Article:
History of York Market
First founded by the Romans in 71 AD, York pre-dates many cities that were bestowed a market charter before the Norman conquest of Great Britain. In 700 AD, the now populated Saxon town was drafted its first market charter. This gave York the right to hold a market in a specific place and upon particular day or days. York’s market charter remained intact throughout its Viking invasion in 837 AD and on into the Harrying of the North by the Normans in 1069.
Through the proceeding years York became home to many markets for different products scattered around the city. It wasn’t until the Victorian era that a single market has served the city on Pavement moving to Parliament Street and onto St Sampson’s Square in 1837, staying in this position for 127 years. If you look closely at the St Sampson’s Square street sign, you’ll notice Thursday Market was the square’s original name. In 1964, a specially created Newgate Market transferred in behind the buildings on Shambles and Parliament Street. Set against a backdrop of medieval buildings, Newgate Market offered something for everyone.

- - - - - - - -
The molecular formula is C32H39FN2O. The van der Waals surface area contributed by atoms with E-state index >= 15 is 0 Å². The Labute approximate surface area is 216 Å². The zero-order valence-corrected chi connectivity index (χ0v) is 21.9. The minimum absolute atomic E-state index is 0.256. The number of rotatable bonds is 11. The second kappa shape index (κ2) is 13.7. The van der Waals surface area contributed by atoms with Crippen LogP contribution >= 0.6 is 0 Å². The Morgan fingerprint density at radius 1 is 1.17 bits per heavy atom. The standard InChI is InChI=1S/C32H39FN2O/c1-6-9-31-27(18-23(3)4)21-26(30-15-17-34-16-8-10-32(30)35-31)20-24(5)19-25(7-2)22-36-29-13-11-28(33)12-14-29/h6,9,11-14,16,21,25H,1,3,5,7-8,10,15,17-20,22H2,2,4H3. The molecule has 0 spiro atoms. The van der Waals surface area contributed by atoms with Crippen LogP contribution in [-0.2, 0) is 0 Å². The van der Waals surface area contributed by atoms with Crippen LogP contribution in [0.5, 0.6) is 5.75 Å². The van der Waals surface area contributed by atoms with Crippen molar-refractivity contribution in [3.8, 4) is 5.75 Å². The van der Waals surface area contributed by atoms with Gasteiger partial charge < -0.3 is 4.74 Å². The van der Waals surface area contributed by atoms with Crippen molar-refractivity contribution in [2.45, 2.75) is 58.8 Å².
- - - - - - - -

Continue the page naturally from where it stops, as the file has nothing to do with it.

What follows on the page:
After a refurbishment in 2014 the renamed Shambles Market underwent a transformation. Shambles Market now accommodates 69 covered stalls, an impressive food court and a place for many local and independent businesses to start-up, grow and develop. Shambles Market, managed in conjunction with Make It York, provides an excellent tourist and shopping destination in this historic city. Currently we are the recipient of the ‘Best Outdoor Market’ award presented to us at the Great British Market Awards, organised by The National Association of British Market Authorities (NABMA).